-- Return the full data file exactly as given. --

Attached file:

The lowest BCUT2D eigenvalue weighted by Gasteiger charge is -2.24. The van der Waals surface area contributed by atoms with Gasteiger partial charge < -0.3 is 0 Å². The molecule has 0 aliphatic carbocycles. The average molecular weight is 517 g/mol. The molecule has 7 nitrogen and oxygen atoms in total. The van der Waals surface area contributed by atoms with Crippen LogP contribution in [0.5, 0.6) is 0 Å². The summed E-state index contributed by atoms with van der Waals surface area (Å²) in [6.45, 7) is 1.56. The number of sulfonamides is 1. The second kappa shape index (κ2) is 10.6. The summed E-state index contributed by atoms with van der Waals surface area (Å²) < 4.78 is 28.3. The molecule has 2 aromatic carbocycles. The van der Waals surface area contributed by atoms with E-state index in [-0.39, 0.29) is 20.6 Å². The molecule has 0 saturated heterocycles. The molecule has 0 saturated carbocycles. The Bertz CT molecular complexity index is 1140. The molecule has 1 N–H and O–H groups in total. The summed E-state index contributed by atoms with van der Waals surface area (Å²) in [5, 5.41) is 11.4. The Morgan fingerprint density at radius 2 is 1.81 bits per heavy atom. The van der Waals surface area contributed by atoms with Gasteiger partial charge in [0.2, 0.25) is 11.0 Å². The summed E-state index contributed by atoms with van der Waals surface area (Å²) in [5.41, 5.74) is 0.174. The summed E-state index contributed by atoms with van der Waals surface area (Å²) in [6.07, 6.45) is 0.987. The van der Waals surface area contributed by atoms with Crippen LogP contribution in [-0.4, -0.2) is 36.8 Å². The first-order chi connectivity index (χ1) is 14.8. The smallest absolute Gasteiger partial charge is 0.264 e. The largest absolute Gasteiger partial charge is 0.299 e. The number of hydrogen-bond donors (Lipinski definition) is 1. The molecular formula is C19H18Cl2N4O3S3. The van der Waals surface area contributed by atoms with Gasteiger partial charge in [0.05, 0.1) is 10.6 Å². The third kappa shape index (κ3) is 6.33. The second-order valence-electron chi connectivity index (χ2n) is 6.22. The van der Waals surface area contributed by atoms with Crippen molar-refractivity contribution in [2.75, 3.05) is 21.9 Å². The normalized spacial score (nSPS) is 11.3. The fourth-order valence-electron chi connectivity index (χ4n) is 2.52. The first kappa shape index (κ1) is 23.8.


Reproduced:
The lowest BCUT2D eigenvalue weighted by Gasteiger charge is -2.24. The van der Waals surface area contributed by atoms with Gasteiger partial charge < -0.3 is 0 Å². The molecule has 0 aliphatic carbocycles. The average molecular weight is 517 g/mol. The molecule has 7 nitrogen and oxygen atoms in total. The van der Waals surface area contributed by atoms with Crippen LogP contribution in [0.5, 0.6) is 0 Å². The summed E-state index contributed by atoms with van der Waals surface area (Å²) in [6.45, 7) is 1.56. The number of sulfonamides is 1. The second kappa shape index (κ2) is 10.6. The summed E-state index contributed by atoms with van der Waals surface area (Å²) < 4.78 is 28.3. The molecule has 2 aromatic carbocycles. The van der Waals surface area contributed by atoms with E-state index in [-0.39, 0.29) is 20.6 Å². The molecule has 0 saturated heterocycles. The molecule has 0 saturated carbocycles. The Bertz CT molecular complexity index is 1140. The molecule has 1 N–H and O–H groups in total. The summed E-state index contributed by atoms with van der Waals surface area (Å²) in [5, 5.41) is 11.4. The Morgan fingerprint density at radius 2 is 1.81 bits per heavy atom. The van der Waals surface area contributed by atoms with Gasteiger partial charge in [0.2, 0.25) is 11.0 Å². The summed E-state index contributed by atoms with van der Waals surface area (Å²) in [5.41, 5.74) is 0.174. The summed E-state index contributed by atoms with van der Waals surface area (Å²) in [6.07, 6.45) is 0.987. The van der Waals surface area contributed by atoms with Crippen LogP contribution in [-0.4, -0.2) is 36.8 Å². The first-order chi connectivity index (χ1) is 14.8. The smallest absolute Gasteiger partial charge is 0.264 e. The largest absolute Gasteiger partial charge is 0.299 e. The number of hydrogen-bond donors (Lipinski definition) is 1. The molecular formula is C19H18Cl2N4O3S3. The van der Waals surface area contributed by atoms with Gasteiger partial charge in [0.05, 0.1) is 10.6 Å². The third kappa shape index (κ3) is 6.33. The second-order valence-electron chi connectivity index (χ2n) is 6.22. The van der Waals surface area contributed by atoms with Crippen molar-refractivity contribution in [2.75, 3.05) is 21.9 Å². The normalized spacial score (nSPS) is 11.3. The fourth-order valence-electron chi connectivity index (χ4n) is 2.52. The first kappa shape index (κ1) is 23.8.